Linda Benedict, Nyman, John A. | 11/28/2011 11:46:54 PM
Managing and restoring coastal wetlands requires knowledge of wetland conditions and the factors creating the desired conditions. Flooding stress, nutrient starvation and salinity stress are the most likely suspects in wetlands that have higher loss rates or appear less productive than typical wetlands. Diagnosing the cause depends primarily on information inferred from plant species growing in the wetlands. The dominant species and the species richness can be used by many wetland managers to infer levels of salinity stress and flooding stress, but not nutrient limitation. Even with salinity stress and flooding stress, experts may disagree about which is more important at a particular site. Coastal wetland managers and restoration planners could benefit from new tools to help them objectively diagnose factors limiting plant growth.
LSU AgCenter scientists have been working to modify a technique that farmers use to diagnose their crops so that marsh managers and restoration planners can similarly diagnose coastal wetlands. Farmers and home gardeners can clip leaves from their fields and lawns, send the leaf tissue to the LSU AgCenter’s Soil Testing and Plant Analysis Laboratory, and a few weeks later receive a diagnosis of the factors most likely to be limiting plant production. Plant analysis diagnoses nutrient deficiency, toxicity and imbalance of major and micro-nutrient elements of more than 90 crops and lawn plants. Numerous scientists have studied these plants under known conditions of nutrient deficiency or toxicity and then identified a chemical consequence of those conditions in the leaf tissue. Until now, such information did not exist for coastal wetland grasses.
The research focused on Spartina patens, also known as saltmeadow cordgrass, which occurs from fresh to saline marshes but dominates intermediate and brackish marshes. Work began with experimental projects growing saltmeadow cordgrass under a range of known flooding, nutrient and salinity conditions in the greenhouse and the field. The health of those plants and the chemical makeup of their leaves were used to develop chemical signatures of flooding stress, nutrient starvation and salinity stress. Fifteen elements and various combinations of ratios of those elements were considered when trying to identify chemical consequences of flooding stress, nutrient deficiency and salinity stress. Identifying a signature of flooding stress was simpler because flooding stress apparently is unaffected by salinity stress and nutrient starvation. Identifying signatures of salinity stress and nutrient starvation was more complex, however, because those factors interact in such a way that growth is limited by salinity even when nutrient content is high.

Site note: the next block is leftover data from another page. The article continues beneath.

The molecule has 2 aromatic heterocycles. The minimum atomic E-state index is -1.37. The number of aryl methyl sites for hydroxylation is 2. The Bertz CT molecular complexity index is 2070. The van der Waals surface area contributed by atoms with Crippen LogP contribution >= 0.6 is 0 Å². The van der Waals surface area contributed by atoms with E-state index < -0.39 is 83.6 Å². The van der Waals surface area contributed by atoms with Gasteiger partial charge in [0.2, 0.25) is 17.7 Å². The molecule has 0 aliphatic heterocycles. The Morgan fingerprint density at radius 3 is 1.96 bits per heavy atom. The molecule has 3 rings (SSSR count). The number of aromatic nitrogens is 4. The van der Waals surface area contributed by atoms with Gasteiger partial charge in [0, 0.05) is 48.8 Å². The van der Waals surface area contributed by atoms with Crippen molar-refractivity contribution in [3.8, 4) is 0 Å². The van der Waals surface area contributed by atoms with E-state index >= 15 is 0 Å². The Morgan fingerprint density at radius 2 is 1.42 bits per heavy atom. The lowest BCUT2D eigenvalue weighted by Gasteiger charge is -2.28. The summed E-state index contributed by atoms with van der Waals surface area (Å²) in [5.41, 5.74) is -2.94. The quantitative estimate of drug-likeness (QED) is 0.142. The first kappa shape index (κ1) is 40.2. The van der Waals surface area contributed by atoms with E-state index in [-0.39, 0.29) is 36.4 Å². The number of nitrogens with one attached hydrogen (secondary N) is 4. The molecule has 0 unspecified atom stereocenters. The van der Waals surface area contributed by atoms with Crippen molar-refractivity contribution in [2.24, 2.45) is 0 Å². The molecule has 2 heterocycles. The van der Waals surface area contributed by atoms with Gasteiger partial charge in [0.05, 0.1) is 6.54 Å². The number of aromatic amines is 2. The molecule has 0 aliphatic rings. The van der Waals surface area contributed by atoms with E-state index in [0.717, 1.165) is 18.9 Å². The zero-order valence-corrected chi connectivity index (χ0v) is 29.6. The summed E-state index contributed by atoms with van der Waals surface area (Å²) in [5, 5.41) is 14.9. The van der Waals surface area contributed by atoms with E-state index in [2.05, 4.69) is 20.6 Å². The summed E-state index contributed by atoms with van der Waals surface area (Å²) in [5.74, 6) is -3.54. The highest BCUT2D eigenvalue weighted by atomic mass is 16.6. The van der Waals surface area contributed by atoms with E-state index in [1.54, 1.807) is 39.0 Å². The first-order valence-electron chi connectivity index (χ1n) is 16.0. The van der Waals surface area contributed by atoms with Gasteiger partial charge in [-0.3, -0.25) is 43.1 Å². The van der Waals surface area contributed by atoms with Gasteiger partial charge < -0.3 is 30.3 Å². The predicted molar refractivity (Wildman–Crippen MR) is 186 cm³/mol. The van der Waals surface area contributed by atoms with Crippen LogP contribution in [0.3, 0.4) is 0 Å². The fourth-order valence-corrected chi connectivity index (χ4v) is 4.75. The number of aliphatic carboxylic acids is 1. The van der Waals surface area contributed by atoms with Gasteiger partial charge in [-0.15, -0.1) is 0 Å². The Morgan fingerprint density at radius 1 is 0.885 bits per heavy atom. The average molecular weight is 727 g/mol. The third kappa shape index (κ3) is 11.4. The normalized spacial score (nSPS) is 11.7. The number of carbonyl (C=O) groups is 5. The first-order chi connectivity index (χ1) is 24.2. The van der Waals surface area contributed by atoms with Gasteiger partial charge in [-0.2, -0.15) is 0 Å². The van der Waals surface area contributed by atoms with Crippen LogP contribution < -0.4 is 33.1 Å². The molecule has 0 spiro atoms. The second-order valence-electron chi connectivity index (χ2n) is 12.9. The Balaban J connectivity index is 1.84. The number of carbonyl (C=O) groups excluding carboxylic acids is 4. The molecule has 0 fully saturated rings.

Work continued with field studies designed to challenge the chemical signatures developed from the experimental work. Study sites included Four League Bay, which is southeast of Morgan City, over to Calcasieu Lake, which is south of Lake Charles. Public lands involved were the Cameron Prairie National Wildlife Refuge, Rockefeller Refuge and Marsh Island Refuge. Private landowners also cooperated including Miami Corporation. Most of the field study sites were within a mile or two of a sensor operated by the Louisiana Office of Coastal Protection and Restoration, which records water level and salinity hourly. More importantly, salinity and nutrient levels were measured in water collected from the study plots where saltmeadow cordgrass health was measured. The field challenges revealed that the new technique accurately identified salinity stress and nutrient limitation. The flooding stress indicator appeared to work but could not be tested rigorously because the water level recorder data did not accurately reflect flooding and drainage conditions at the sampling sites. Thus, while marsh managers and restoration planners can confidently use the new tool to diagnose nutrient starvation and flooding stress, the flooding stress indicator is not yet ready for use. Additional field work is planned that will incorporate adjacent study plots and water level recorders.
Andy Nyman, Associate Professor, School of Renewable Natural Resources, LSU AgCenter, Baton Rouge, La.
(This article was published in the fall 2011 issue of Louisiana Agriculture magazine.)